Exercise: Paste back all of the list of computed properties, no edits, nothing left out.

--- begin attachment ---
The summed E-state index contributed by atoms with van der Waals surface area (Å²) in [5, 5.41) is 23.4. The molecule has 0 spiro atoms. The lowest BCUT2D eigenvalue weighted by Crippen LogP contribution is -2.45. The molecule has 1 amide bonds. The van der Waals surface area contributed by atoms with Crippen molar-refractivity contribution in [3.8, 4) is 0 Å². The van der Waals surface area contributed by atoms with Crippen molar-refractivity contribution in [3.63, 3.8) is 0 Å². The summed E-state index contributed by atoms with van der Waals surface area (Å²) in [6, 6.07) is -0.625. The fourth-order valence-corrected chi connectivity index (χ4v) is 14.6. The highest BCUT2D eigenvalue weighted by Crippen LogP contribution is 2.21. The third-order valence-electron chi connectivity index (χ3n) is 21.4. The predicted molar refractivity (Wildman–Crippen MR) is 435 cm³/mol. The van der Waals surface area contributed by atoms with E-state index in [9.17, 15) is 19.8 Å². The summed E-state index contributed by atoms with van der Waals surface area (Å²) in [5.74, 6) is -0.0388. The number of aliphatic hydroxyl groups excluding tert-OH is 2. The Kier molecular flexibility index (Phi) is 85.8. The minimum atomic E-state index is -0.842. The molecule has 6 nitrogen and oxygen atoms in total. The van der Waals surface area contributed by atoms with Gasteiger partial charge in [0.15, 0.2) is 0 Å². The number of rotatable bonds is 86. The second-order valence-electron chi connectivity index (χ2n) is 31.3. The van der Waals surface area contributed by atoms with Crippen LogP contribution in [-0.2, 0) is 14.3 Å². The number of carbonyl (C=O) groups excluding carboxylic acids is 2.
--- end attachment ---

The summed E-state index contributed by atoms with van der Waals surface area (Å²) in [5, 5.41) is 23.4. The molecule has 0 spiro atoms. The lowest BCUT2D eigenvalue weighted by Crippen LogP contribution is -2.45. The molecule has 1 amide bonds. The van der Waals surface area contributed by atoms with Crippen molar-refractivity contribution in [3.8, 4) is 0 Å². The van der Waals surface area contributed by atoms with Crippen molar-refractivity contribution in [3.63, 3.8) is 0 Å². The summed E-state index contributed by atoms with van der Waals surface area (Å²) in [6, 6.07) is -0.625. The fourth-order valence-corrected chi connectivity index (χ4v) is 14.6. The highest BCUT2D eigenvalue weighted by Crippen LogP contribution is 2.21. The third-order valence-electron chi connectivity index (χ3n) is 21.4. The predicted molar refractivity (Wildman–Crippen MR) is 435 cm³/mol. The van der Waals surface area contributed by atoms with E-state index in [9.17, 15) is 19.8 Å². The summed E-state index contributed by atoms with van der Waals surface area (Å²) in [5.74, 6) is -0.0388. The number of aliphatic hydroxyl groups excluding tert-OH is 2. The Kier molecular flexibility index (Phi) is 85.8. The minimum atomic E-state index is -0.842. The molecule has 6 nitrogen and oxygen atoms in total. The van der Waals surface area contributed by atoms with Gasteiger partial charge in [0.15, 0.2) is 0 Å². The number of rotatable bonds is 86. The second-order valence-electron chi connectivity index (χ2n) is 31.3. The van der Waals surface area contributed by atoms with Crippen LogP contribution in [-0.2, 0) is 14.3 Å². The number of carbonyl (C=O) groups excluding carboxylic acids is 2.